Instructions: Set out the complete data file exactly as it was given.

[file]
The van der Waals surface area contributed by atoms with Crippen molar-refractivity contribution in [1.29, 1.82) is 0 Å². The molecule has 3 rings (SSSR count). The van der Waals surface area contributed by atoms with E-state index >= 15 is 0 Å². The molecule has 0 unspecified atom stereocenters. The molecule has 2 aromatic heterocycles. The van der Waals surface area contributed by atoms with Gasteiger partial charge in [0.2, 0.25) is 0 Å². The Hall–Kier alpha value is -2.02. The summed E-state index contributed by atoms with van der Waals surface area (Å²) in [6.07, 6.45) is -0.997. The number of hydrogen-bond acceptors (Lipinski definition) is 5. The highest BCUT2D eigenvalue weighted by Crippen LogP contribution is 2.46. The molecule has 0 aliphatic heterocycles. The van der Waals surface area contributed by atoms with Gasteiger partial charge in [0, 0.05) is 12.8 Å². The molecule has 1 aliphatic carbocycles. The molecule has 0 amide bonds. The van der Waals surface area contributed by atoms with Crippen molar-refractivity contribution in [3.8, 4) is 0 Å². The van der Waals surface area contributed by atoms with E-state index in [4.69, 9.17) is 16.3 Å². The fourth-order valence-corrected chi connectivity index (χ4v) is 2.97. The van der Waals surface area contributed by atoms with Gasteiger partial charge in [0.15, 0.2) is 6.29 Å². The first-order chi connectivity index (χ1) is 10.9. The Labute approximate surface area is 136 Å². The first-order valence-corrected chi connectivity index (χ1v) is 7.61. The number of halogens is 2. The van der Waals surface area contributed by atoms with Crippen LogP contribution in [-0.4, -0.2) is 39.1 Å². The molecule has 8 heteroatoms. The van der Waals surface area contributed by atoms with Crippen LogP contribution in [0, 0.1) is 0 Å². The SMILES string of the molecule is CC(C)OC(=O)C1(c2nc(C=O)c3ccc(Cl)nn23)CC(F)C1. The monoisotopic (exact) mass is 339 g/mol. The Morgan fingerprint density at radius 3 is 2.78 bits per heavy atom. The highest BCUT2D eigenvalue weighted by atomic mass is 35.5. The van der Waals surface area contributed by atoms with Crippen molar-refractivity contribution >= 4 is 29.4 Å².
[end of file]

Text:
The van der Waals surface area contributed by atoms with Crippen molar-refractivity contribution in [1.29, 1.82) is 0 Å². The molecule has 3 rings (SSSR count). The van der Waals surface area contributed by atoms with E-state index >= 15 is 0 Å². The molecule has 0 unspecified atom stereocenters. The molecule has 2 aromatic heterocycles. The van der Waals surface area contributed by atoms with Gasteiger partial charge in [0.2, 0.25) is 0 Å². The Hall–Kier alpha value is -2.02. The summed E-state index contributed by atoms with van der Waals surface area (Å²) in [6.07, 6.45) is -0.997. The number of hydrogen-bond acceptors (Lipinski definition) is 5. The highest BCUT2D eigenvalue weighted by Crippen LogP contribution is 2.46. The molecule has 0 aliphatic heterocycles. The van der Waals surface area contributed by atoms with Gasteiger partial charge in [0, 0.05) is 12.8 Å². The molecule has 1 aliphatic carbocycles. The molecule has 0 amide bonds. The van der Waals surface area contributed by atoms with Crippen molar-refractivity contribution in [3.8, 4) is 0 Å². The van der Waals surface area contributed by atoms with E-state index in [4.69, 9.17) is 16.3 Å². The fourth-order valence-corrected chi connectivity index (χ4v) is 2.97. The van der Waals surface area contributed by atoms with Gasteiger partial charge in [0.15, 0.2) is 6.29 Å². The first-order chi connectivity index (χ1) is 10.9. The Labute approximate surface area is 136 Å². The first-order valence-corrected chi connectivity index (χ1v) is 7.61. The number of halogens is 2. The van der Waals surface area contributed by atoms with Crippen LogP contribution in [-0.4, -0.2) is 39.1 Å². The molecule has 8 heteroatoms. The van der Waals surface area contributed by atoms with Crippen LogP contribution in [0, 0.1) is 0 Å². The SMILES string of the molecule is CC(C)OC(=O)C1(c2nc(C=O)c3ccc(Cl)nn23)CC(F)C1. The monoisotopic (exact) mass is 339 g/mol. The Morgan fingerprint density at radius 3 is 2.78 bits per heavy atom. The highest BCUT2D eigenvalue weighted by atomic mass is 35.5. The van der Waals surface area contributed by atoms with Crippen molar-refractivity contribution >= 4 is 29.4 Å².